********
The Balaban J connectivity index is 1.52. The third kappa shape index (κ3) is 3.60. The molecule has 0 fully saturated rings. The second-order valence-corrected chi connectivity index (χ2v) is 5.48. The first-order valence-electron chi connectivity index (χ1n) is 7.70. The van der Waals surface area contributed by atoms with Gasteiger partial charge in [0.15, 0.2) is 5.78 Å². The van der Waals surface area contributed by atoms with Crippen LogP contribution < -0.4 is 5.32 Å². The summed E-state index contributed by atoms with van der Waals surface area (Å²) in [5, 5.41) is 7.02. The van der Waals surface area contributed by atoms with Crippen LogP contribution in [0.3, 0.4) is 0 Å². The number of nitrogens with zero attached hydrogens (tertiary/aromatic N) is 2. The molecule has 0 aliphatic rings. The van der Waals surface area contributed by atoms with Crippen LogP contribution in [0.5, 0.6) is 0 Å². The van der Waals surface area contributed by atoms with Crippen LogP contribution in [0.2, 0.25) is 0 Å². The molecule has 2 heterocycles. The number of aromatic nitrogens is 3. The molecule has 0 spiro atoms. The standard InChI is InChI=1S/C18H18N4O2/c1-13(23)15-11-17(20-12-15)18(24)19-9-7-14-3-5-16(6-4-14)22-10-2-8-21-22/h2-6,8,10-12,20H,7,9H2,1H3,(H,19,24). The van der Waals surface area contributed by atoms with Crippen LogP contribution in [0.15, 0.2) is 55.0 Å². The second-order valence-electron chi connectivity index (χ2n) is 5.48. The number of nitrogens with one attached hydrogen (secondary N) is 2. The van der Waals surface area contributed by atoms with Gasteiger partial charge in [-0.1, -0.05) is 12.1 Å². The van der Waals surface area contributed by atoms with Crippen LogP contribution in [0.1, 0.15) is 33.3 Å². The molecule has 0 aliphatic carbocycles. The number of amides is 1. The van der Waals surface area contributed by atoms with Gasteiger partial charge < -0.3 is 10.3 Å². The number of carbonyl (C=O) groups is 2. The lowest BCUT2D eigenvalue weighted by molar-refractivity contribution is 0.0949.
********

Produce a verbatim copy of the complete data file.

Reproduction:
The Balaban J connectivity index is 1.52. The third kappa shape index (κ3) is 3.60. The molecule has 0 fully saturated rings. The second-order valence-corrected chi connectivity index (χ2v) is 5.48. The first-order valence-electron chi connectivity index (χ1n) is 7.70. The van der Waals surface area contributed by atoms with Gasteiger partial charge in [0.15, 0.2) is 5.78 Å². The van der Waals surface area contributed by atoms with Crippen LogP contribution < -0.4 is 5.32 Å². The summed E-state index contributed by atoms with van der Waals surface area (Å²) in [5, 5.41) is 7.02. The van der Waals surface area contributed by atoms with Crippen LogP contribution in [0.3, 0.4) is 0 Å². The number of nitrogens with zero attached hydrogens (tertiary/aromatic N) is 2. The molecule has 0 aliphatic rings. The van der Waals surface area contributed by atoms with Crippen LogP contribution in [0.5, 0.6) is 0 Å². The van der Waals surface area contributed by atoms with Crippen LogP contribution in [0.2, 0.25) is 0 Å². The molecule has 2 heterocycles. The number of aromatic nitrogens is 3. The molecule has 0 spiro atoms. The standard InChI is InChI=1S/C18H18N4O2/c1-13(23)15-11-17(20-12-15)18(24)19-9-7-14-3-5-16(6-4-14)22-10-2-8-21-22/h2-6,8,10-12,20H,7,9H2,1H3,(H,19,24). The van der Waals surface area contributed by atoms with Crippen LogP contribution in [0.15, 0.2) is 55.0 Å². The second-order valence-electron chi connectivity index (χ2n) is 5.48. The number of nitrogens with one attached hydrogen (secondary N) is 2. The van der Waals surface area contributed by atoms with Gasteiger partial charge in [-0.1, -0.05) is 12.1 Å². The van der Waals surface area contributed by atoms with Crippen LogP contribution in [0.1, 0.15) is 33.3 Å². The molecule has 0 aliphatic carbocycles. The number of amides is 1. The van der Waals surface area contributed by atoms with Gasteiger partial charge < -0.3 is 10.3 Å². The number of carbonyl (C=O) groups is 2. The lowest BCUT2D eigenvalue weighted by molar-refractivity contribution is 0.0949.